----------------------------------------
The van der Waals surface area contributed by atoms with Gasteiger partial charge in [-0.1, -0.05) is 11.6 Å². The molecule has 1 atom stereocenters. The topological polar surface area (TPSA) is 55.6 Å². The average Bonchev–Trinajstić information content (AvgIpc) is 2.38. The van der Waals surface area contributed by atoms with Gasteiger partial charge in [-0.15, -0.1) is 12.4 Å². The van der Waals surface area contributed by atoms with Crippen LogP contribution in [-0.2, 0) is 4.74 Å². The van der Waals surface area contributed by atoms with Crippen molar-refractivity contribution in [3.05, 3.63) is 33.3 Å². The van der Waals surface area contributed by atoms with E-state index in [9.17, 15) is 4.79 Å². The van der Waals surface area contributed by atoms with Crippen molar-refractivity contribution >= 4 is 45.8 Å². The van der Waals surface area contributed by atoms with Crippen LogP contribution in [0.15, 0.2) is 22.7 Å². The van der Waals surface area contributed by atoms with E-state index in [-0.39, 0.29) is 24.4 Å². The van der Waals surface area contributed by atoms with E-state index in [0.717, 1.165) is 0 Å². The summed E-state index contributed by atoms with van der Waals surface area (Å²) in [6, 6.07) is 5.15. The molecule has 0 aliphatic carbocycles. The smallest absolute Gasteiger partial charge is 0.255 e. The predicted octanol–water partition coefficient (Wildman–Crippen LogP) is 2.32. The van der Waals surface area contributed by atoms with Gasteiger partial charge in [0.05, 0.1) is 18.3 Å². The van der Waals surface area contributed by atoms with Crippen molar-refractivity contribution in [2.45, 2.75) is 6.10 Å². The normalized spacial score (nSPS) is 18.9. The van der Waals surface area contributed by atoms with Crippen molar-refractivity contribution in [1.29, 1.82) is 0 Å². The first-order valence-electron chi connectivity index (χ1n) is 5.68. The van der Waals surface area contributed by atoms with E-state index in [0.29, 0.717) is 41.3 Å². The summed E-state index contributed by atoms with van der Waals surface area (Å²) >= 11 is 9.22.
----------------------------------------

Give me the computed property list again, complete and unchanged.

The van der Waals surface area contributed by atoms with Gasteiger partial charge in [-0.1, -0.05) is 11.6 Å². The molecule has 1 atom stereocenters. The topological polar surface area (TPSA) is 55.6 Å². The average Bonchev–Trinajstić information content (AvgIpc) is 2.38. The van der Waals surface area contributed by atoms with Gasteiger partial charge in [-0.15, -0.1) is 12.4 Å². The van der Waals surface area contributed by atoms with Crippen LogP contribution in [-0.2, 0) is 4.74 Å². The van der Waals surface area contributed by atoms with Crippen molar-refractivity contribution in [3.05, 3.63) is 33.3 Å². The van der Waals surface area contributed by atoms with E-state index in [9.17, 15) is 4.79 Å². The van der Waals surface area contributed by atoms with Crippen molar-refractivity contribution >= 4 is 45.8 Å². The van der Waals surface area contributed by atoms with Crippen LogP contribution in [0.15, 0.2) is 22.7 Å². The van der Waals surface area contributed by atoms with E-state index in [-0.39, 0.29) is 24.4 Å². The van der Waals surface area contributed by atoms with E-state index in [0.717, 1.165) is 0 Å². The summed E-state index contributed by atoms with van der Waals surface area (Å²) in [6, 6.07) is 5.15. The molecule has 0 aliphatic carbocycles. The smallest absolute Gasteiger partial charge is 0.255 e. The predicted octanol–water partition coefficient (Wildman–Crippen LogP) is 2.32. The van der Waals surface area contributed by atoms with Gasteiger partial charge in [0.05, 0.1) is 18.3 Å². The van der Waals surface area contributed by atoms with Crippen molar-refractivity contribution in [2.45, 2.75) is 6.10 Å². The normalized spacial score (nSPS) is 18.9. The van der Waals surface area contributed by atoms with Crippen molar-refractivity contribution in [1.29, 1.82) is 0 Å². The first-order valence-electron chi connectivity index (χ1n) is 5.68. The van der Waals surface area contributed by atoms with E-state index in [0.29, 0.717) is 41.3 Å². The summed E-state index contributed by atoms with van der Waals surface area (Å²) >= 11 is 9.22.